Monday, January 28, 2013


People, in general, are sensitive to non-verbal signals. A closed door means privacy. Lights on over a marquee means there’s a show going on, a series of open doors invites us to puzzle over the mystery at the last door. Dark doors are ominous, brightly-lit interiors signal activity.

The signals we place in and around our landscape shape our own and any visitors sense of invitation
The first passage anyone passes through sets up an expectation of what our garden or even our home or community is willing to share.

One of the favorite gardens that I have designed fills the entire front yard of a simple Cape Cod house on a perfectly flat lot. There is no lawn.  The fieldstone wall I built sinuously encloses the space between the street and the house and is filled with trees, shrubs and perennials.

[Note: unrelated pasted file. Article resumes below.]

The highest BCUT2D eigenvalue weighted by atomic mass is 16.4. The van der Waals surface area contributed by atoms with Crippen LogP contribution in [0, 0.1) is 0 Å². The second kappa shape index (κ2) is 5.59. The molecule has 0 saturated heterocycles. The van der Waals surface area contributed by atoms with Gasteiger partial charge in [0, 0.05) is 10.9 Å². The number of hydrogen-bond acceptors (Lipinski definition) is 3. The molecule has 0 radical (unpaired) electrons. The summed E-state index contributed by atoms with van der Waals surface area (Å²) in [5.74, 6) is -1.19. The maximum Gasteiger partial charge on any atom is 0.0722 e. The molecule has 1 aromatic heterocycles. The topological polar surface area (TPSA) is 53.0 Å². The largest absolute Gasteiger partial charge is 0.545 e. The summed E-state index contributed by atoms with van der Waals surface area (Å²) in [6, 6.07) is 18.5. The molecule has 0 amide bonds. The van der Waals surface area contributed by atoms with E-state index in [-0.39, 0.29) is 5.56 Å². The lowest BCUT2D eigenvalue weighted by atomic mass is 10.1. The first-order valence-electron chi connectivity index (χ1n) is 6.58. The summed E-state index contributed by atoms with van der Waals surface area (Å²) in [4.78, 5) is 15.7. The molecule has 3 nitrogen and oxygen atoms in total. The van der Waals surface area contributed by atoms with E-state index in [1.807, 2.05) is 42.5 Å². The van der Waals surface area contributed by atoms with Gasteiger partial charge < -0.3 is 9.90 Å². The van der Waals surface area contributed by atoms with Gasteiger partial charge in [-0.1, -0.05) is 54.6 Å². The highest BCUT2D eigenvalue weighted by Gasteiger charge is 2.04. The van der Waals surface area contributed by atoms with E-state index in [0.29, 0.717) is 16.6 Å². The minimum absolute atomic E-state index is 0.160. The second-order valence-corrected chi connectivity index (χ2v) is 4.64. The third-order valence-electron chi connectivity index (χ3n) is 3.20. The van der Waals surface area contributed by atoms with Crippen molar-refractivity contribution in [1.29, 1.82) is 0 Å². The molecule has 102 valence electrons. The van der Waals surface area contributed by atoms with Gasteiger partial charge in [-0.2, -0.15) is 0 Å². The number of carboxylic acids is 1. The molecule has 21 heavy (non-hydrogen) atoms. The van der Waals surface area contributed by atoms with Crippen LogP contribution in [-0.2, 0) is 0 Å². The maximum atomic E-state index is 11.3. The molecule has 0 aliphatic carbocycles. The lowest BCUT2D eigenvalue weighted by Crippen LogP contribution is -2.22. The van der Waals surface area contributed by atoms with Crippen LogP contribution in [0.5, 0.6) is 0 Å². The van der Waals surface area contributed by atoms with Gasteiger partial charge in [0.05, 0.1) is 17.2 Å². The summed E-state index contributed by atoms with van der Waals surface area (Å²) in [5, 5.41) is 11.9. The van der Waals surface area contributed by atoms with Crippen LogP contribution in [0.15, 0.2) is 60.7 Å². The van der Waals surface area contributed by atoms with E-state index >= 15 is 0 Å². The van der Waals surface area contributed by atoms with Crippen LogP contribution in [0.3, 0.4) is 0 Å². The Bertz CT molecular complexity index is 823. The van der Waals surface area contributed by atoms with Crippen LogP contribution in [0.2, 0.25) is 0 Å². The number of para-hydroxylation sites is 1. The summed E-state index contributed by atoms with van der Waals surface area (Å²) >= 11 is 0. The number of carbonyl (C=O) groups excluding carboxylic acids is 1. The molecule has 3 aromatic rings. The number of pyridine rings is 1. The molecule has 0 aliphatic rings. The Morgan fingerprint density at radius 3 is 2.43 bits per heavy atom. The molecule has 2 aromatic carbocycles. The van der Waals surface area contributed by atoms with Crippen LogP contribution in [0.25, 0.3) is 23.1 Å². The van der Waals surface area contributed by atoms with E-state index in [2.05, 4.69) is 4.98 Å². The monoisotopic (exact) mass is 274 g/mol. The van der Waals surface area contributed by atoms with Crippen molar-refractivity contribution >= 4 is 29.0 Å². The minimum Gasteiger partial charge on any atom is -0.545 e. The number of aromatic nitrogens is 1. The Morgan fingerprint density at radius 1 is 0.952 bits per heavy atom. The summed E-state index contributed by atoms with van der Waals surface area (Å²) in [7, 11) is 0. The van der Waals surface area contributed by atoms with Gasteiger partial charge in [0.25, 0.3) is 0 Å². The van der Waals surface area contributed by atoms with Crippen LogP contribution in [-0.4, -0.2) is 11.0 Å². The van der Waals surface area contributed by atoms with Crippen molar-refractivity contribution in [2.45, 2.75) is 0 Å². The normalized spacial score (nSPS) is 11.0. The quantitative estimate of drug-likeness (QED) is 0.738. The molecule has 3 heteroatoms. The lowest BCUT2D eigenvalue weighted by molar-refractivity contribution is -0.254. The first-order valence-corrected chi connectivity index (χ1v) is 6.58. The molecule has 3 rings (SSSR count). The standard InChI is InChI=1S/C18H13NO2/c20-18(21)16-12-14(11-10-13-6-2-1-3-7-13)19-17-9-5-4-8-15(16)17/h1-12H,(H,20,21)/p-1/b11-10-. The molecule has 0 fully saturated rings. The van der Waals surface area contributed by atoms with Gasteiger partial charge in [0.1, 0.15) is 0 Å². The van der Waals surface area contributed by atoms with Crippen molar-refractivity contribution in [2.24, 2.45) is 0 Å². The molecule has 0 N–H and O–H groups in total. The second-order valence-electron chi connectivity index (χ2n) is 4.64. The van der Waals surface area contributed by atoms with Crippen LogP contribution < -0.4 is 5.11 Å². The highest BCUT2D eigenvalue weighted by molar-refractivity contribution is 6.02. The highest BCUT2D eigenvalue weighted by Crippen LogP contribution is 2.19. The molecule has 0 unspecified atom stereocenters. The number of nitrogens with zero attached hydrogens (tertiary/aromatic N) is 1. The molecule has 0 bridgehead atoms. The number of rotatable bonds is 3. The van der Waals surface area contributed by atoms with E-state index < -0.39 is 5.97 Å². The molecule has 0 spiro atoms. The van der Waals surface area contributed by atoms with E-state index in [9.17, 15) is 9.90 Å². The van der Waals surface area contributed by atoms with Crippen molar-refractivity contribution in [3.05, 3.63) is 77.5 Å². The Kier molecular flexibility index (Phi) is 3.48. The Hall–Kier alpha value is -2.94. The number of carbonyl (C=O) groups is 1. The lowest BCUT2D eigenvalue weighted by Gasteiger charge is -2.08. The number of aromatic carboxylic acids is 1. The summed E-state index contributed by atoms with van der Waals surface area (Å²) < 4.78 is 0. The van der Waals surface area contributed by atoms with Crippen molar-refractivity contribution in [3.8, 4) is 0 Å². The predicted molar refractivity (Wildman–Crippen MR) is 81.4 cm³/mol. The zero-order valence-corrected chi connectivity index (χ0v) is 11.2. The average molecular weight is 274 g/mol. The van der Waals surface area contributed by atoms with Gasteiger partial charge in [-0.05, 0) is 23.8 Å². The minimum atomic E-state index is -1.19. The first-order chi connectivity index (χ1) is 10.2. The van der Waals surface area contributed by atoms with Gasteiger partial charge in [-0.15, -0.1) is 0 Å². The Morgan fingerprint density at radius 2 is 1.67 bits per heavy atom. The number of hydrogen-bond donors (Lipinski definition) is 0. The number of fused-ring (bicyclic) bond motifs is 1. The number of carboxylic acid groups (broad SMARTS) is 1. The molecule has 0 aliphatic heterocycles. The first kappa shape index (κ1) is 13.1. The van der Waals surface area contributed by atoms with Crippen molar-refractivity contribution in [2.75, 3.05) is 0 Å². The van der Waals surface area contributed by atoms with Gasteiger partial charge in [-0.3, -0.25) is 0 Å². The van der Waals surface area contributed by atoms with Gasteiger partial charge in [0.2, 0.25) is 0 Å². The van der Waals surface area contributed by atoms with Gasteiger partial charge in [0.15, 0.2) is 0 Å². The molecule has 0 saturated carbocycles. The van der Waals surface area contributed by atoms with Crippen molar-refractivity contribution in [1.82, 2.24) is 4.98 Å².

An interior path crosses through this garden and winds around to the more private back yard. This exuberant garden is what walkers and other passersby see and it reflects the community-involved personality of the owner. It is an invitation.

When we invite people to pass through our garden on their way to our front door, we are delivering an invitation. A stark walkway, whether we intend it or not, delivers a stark invitation; one that we may have to work hard to overcome on the other side of the door.

Our other senses are also attuned to signals of invitation.  Sound, smell, and texture can create inviting spaces.

As a side note: contained fire and food are always an invitation... so is a mystery, like a clock face hanging in the sky like a full moon.

No comments:

Post a Comment